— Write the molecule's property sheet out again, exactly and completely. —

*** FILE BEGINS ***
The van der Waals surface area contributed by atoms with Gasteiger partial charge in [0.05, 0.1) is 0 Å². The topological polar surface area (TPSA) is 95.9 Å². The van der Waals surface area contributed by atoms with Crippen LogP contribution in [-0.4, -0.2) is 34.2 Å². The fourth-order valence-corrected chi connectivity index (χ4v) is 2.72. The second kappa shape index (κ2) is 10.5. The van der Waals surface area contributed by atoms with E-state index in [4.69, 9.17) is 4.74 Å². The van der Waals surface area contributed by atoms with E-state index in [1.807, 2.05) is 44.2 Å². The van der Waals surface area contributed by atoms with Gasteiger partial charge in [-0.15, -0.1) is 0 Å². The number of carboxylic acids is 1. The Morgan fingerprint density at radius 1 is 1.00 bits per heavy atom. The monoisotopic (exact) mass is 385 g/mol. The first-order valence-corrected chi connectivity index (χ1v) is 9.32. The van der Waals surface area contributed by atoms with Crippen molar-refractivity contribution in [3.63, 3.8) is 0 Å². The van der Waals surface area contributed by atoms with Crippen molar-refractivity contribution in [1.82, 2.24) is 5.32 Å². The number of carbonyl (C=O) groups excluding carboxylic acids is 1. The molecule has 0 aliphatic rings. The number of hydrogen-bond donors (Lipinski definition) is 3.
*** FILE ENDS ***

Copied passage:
The van der Waals surface area contributed by atoms with Gasteiger partial charge in [0.05, 0.1) is 0 Å². The topological polar surface area (TPSA) is 95.9 Å². The van der Waals surface area contributed by atoms with Crippen LogP contribution in [-0.4, -0.2) is 34.2 Å². The fourth-order valence-corrected chi connectivity index (χ4v) is 2.72. The second kappa shape index (κ2) is 10.5. The van der Waals surface area contributed by atoms with E-state index in [4.69, 9.17) is 4.74 Å². The van der Waals surface area contributed by atoms with E-state index in [1.807, 2.05) is 44.2 Å². The van der Waals surface area contributed by atoms with Gasteiger partial charge in [-0.15, -0.1) is 0 Å². The number of carboxylic acids is 1. The Morgan fingerprint density at radius 1 is 1.00 bits per heavy atom. The monoisotopic (exact) mass is 385 g/mol. The first-order valence-corrected chi connectivity index (χ1v) is 9.32. The van der Waals surface area contributed by atoms with Crippen molar-refractivity contribution in [3.63, 3.8) is 0 Å². The van der Waals surface area contributed by atoms with Crippen molar-refractivity contribution in [1.82, 2.24) is 5.32 Å². The number of carbonyl (C=O) groups excluding carboxylic acids is 1. The molecule has 0 aliphatic rings. The number of hydrogen-bond donors (Lipinski definition) is 3.